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April 6, 2015

Tableau Aims to Speed Analytics with V9

Alex Woodie

Tableau Software has long positioned itself as a provider of tools that help you visualize big data, but hooking up to big data sources has not always been easy, and the resulting analyses have not always run as fast as people would like them. With the upcoming release of Tableau 9.0, the speed of analysis will be a big point of emphasis.

If you had to pick one tool that all big data users seem to have, it’s Tableau’s. With more than 26,000 customers around the world, Tableau’s brand of data analytics and visualization clearly resonates with data analysts, including a good number who use it with Hadoop. Indeed, the number one driver of new workloads to Cloudera is customers who want to run Tableau on top of CDH, a Cloudera VP recently said.

But as popular as it is, there are stories of people getting frustrated with slow response times on Tableau queries, especially when it comes to Hadoop. In many cases, the slowness has nothing to do with Tableau—a malformed SQL job running on Hive is often the answer. But in any event, performance is always important, and it’s one of the focuses of Tableau 9.

With Tableau 9, the company says it has completely architected Tableau Server and Tableau Online to deliver “a faster, more scalable” platform. The company says that customers will notice “a significant speed improvement,” which are due in part to the use of parallel queries to use available multi-core processors; a technology called “query fusion” that lets multiple queries at the same level of detail be grouped together and executed together; the use of vectorization; and smarter query caches.

How much faster is Tableau 9? Well, that will vary, of course, but some sources have Tableau 9 running three to four times faster than previous 8.x releases; the query fusion technology reportedly delivers a 50 percent boost by itself. The director of data analytics at software training provider Pluralsight says the same workbooks in version 9 take seconds to load, compared to the minutes it took version 8.x to load. “Tableau 9 is insanely fast,” he said. “This kind of blazing performance is exactly what we need.”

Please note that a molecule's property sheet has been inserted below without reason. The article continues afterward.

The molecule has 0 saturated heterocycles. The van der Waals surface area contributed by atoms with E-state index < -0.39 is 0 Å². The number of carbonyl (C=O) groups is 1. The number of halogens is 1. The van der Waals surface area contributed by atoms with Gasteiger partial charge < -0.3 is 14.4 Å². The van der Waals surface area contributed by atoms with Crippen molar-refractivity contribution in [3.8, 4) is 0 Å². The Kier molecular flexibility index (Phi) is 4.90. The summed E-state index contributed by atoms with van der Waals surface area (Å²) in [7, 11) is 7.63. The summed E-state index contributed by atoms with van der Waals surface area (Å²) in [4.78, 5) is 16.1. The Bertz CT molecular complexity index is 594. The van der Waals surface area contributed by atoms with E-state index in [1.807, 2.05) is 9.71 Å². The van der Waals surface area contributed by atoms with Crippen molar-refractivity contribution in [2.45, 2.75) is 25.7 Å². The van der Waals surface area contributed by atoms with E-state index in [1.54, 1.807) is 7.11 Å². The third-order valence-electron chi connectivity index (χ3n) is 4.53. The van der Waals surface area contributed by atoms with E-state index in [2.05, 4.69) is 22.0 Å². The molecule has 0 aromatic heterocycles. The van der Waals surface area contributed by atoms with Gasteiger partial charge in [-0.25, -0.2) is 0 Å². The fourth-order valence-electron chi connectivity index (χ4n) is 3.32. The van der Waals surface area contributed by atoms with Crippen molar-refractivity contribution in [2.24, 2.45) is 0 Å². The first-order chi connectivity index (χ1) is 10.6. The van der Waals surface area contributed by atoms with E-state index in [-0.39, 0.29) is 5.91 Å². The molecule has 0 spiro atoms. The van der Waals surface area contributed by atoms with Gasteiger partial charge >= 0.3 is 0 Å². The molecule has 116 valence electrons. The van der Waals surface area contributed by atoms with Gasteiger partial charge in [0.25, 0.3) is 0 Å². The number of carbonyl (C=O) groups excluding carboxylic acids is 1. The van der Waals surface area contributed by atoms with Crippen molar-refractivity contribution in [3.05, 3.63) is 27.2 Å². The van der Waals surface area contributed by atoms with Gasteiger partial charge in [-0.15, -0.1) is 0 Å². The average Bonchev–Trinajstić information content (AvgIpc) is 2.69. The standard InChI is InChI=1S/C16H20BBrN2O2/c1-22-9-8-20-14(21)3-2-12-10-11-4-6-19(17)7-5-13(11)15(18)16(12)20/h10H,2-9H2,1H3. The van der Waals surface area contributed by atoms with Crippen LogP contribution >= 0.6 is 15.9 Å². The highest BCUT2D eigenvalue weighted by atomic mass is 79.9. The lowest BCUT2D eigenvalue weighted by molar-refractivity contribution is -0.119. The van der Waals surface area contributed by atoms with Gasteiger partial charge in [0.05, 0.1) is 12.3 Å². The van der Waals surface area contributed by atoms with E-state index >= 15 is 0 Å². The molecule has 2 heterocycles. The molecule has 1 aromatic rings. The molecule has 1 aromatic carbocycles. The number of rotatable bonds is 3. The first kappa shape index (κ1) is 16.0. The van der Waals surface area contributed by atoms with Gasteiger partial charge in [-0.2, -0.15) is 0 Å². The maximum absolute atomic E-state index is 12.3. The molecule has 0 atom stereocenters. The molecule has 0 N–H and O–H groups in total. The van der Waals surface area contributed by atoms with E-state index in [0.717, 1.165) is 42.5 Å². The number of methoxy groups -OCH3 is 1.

Other proposing new features that will debut in version 9 include a new Data Interpreter function, which automatically clean up dirty data for the analyst. Tableau says Data Interpreter, together with the Automatic Data Modeling feature that debuted with version 8.2, will help users do less data prep and more actual analysis of data.

 

Tableau is also highlighting a few other features that will keep analyst “in the flow” instead of requiring them to stop what they’re doing to perform some action. Chiefly, Tableau is allowing users to type their calculations directly into the screen and have their data update automatically. The company has also introduced a new “analytics pane” to make it easy to drag reference lines, totals, and other analytical objects right onto the screen.

Connecting to new data sources should be faster with version 9 thanks to the “add new data source” option Tableau added. And data scientists will appreciate the new connectors that Tableau is making available to SAS, SPSS, and R environments. For a good compilation of some of Tableau 9’s other functions, check out this story in The Information Lab.

Tableau is expected to announce Tableau version 9 tomorrow; the software should be available by the end of the month.

Related Items:

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Tableau Embraces R with Version 8.1 Update

Tableau Throws a Brick at Traditional BI

 

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